Last week, Anne Sexton showed up and informed me that she is part of my family now.
Some educated readers may be saying “How can you not have read Anne Sexton before?”
But remember, I am new to the more avid pursuit of poetry. I have had no courses, no structure; no homework to guide me. I don’t read poetry to educate myself, although I want and need to learn more about the art of poetry. Educating myself is not a strong enough yearning to keep me reading when intense depression makes learning feel pointless.
I read it because it brings people like Anne Sexton into my life in a way that time, death, or dysfunction cannot take away.
Anne Sexton won the Pulitzer Prize in 1967 and took her own life in 1974. She had a long history of psychiatric hospitalizations, and credited the practice of poetry with extending her life by many years. She wrote about everything you might imagine, with occasional emphases on themes such as fairy tales and God. She was a confessional poet, shocking people at the time, and an important force in feminist psychology.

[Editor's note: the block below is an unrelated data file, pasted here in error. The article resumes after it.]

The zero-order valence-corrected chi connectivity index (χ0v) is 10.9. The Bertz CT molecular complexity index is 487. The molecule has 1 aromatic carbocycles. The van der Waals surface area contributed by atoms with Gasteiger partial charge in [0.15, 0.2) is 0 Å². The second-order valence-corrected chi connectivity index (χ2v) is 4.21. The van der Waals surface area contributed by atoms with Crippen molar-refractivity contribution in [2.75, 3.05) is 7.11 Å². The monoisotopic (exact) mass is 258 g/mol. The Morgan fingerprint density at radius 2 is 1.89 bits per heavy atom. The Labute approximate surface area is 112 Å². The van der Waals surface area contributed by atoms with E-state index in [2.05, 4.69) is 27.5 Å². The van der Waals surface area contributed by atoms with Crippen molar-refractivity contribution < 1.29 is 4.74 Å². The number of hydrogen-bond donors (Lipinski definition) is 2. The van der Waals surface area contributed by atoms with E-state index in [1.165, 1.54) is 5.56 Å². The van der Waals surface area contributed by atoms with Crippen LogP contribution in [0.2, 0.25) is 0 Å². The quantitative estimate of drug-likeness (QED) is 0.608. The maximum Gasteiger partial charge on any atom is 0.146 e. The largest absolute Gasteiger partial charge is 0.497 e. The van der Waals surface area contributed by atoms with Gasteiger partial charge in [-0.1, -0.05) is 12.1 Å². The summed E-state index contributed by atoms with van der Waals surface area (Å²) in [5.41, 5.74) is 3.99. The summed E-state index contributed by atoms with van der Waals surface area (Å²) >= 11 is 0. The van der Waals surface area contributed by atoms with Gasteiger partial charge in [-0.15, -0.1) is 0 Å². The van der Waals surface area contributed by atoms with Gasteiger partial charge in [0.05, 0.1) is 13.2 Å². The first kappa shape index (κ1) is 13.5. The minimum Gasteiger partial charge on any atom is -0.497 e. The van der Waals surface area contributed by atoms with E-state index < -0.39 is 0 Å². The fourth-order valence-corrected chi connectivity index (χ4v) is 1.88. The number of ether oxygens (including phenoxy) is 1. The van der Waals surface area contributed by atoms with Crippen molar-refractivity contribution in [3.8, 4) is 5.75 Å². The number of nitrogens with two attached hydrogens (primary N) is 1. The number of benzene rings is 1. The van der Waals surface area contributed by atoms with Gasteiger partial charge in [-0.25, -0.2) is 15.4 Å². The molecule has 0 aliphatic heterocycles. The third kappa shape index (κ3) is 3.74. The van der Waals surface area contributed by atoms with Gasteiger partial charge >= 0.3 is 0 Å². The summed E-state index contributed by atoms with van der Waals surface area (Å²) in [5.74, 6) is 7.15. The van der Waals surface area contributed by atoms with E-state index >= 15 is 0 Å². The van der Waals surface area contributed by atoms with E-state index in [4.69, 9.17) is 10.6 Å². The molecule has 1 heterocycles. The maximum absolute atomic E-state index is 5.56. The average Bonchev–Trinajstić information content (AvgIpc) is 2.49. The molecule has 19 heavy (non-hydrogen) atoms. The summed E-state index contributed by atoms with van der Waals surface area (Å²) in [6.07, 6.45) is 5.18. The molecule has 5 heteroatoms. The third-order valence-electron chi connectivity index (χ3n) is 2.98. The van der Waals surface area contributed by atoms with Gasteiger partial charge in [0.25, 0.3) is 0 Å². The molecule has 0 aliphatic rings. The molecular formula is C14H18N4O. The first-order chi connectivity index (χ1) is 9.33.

I don’t like everything of hers that I’ve read so far. As with many poets, it’s a case of little gems popping up here and there.
But she is one of my circle now; her words belong to me and live in the house of my imagination. She joins all of my sisters and brothers, created by words and shaped into my council of meaning.
T.S. Eliot is pouring her a cup of tea. Sharon Olds hangs up her wet raincoat and offers her a towel. John Donne bows and kisses her hand as Emily Dickinson moves over to make space on the sofa.
Welcome, Anne, and thanks for coming.